The tumour mass may blend with the adjacent hepatic tissue or can be encapsulated by a fibrous wall.28 The tumour is usually large, and the cut surface shows the presence of cysts or, less often, is completely solid. Adjacent hepatic tissue is usually compressed, fibrosed, or atrophied.
Imaging methods will usually establish the diagnosis, ultrasound being the most informative examination and the one to use as the initial test in any patient with abdominal enlargement or a palpable mass. CT supports the ultrasound findings by showing the size of the hepatic mass and its relation to the adjacent structures.
The aetiology of this disease has been much discussed. Traditionally, it was considered to be an anomaly of biliary development.29 Another hypothesis proposed that it developed in ischaemic zones.30 Recently there has been increasing interest in the possibility that this tumour is a form on undifferentiated (embryonal) sarcoma.9,11 This is based on published reports of malignant transformation of MHL and descriptions of specific translocations in chromosome 19, along with immunohistochemical and flow cytometric alterations.31,32,33
Histological studies show a variable mixtures of tissues from which the liver is normally formed. The predominant component is mesenchymal and consists of loose, oedematous connective tissue with cyst‐like collections of fluid, dilated lymphatics and blood vessels, and multiple, branched and tortuous bile ducts. The haematopoietic element is considered to be a component of fetal hepatic haematopoiesis. The cystic predominance of MHL may mimic a lymphangioma, both macroscopically and microscopically. In adults the stromal component is variable and is similar to the stroma of MHL occurring in children. In most areas, however, the stroma had a densely hyalinised and paucicellular appearance. Also, in adults small calibre vessels are present within the stromal areas, and haemosiderin laden macrophages are present focally within areas of granulation tissue associated with intralesional haemorrhage. Along most of the interface between tumour tissue and normal hepatic parenchyma, there is a proliferation of small bile ducts and thin walled vessels. Satellite nodules may be observed in some cases, consisting of dilated and irregularly branching bile ducts in fibrous stroma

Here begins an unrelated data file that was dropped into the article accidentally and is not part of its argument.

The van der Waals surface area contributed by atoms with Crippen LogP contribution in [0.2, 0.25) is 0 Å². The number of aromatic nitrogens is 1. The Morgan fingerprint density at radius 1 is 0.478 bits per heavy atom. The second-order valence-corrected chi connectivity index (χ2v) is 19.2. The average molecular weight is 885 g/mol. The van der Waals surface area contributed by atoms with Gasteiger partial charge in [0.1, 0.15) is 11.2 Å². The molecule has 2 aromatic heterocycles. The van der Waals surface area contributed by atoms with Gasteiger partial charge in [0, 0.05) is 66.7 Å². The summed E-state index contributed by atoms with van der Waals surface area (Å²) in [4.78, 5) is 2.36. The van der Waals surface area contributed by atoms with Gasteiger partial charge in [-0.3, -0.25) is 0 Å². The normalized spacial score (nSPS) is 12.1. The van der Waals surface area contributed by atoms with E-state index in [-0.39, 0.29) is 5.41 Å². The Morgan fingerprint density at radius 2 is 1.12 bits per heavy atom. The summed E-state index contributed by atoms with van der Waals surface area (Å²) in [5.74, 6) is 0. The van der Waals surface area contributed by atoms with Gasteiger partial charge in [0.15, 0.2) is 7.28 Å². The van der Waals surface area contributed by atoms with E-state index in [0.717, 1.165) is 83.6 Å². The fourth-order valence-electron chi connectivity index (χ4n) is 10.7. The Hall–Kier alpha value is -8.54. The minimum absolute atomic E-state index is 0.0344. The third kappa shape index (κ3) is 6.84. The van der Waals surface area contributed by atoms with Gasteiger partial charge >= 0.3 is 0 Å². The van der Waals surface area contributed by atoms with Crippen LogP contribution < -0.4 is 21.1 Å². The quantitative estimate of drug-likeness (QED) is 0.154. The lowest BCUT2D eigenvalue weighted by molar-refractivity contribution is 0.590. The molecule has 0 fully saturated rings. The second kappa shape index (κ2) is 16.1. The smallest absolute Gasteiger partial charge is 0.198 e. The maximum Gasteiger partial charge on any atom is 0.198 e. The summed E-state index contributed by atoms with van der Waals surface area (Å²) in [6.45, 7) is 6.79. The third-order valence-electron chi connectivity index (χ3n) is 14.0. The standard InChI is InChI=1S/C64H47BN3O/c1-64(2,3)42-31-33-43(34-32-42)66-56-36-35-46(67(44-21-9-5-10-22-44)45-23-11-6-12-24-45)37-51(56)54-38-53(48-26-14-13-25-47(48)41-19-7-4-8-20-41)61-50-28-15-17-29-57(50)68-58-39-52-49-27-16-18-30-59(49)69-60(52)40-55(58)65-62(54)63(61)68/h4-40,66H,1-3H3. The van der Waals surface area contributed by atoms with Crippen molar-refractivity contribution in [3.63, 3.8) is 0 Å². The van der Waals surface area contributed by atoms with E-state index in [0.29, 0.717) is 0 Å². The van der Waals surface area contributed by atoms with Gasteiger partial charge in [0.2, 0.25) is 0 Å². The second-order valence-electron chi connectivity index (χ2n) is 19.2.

Once the diagnosis has been established, the chosen treatment depends on the state of the patient, the size of the tumour, and its relation to surrounding structures. Sometimes the tumour can be enucleated with a minimal loss of normal hepatic tissue. The best surgical option has been the excision with resection of the normal hepatic tissue edge that surround the tumour.34,35 If the tumour is too large, with associated complications such as pulmonary hypertension and kidney damage, endovascular embolisation or ligature of the hepatic artery should be considered, especially in very sick patients, before definitive resection.36 When excision is impossible because of the size of the tumour or because it compromises vital structures, liver transplantation should be considered. In these cases life expectancy is good in the long term.37 This option may be hard for the patient to accept. MHL is certainly a very rare indication for liver transplant, with only three cases having reported so far.37,38
MHL is primarily a benign disease almost exclusively seen in children and very infrequently in adults. The case described here is one of only 15 adult cases so far reported. This tumour was also unusual in being solid, as the majority of these tumours are cystic. MHL is often misdiagnosed in adults because it clinically resembles a malignant tumour on account of its growth behaviour. The diagnosis is usually made by abdominal ultrasound and CT, and confirmed by histological analysis. Recommended treatment is surgical, aimed at total tumour excision, but that is not technically possible orthotopic liver transplantation can be considered, as in this case.
MHL - mesenchymal hamartoma of the liver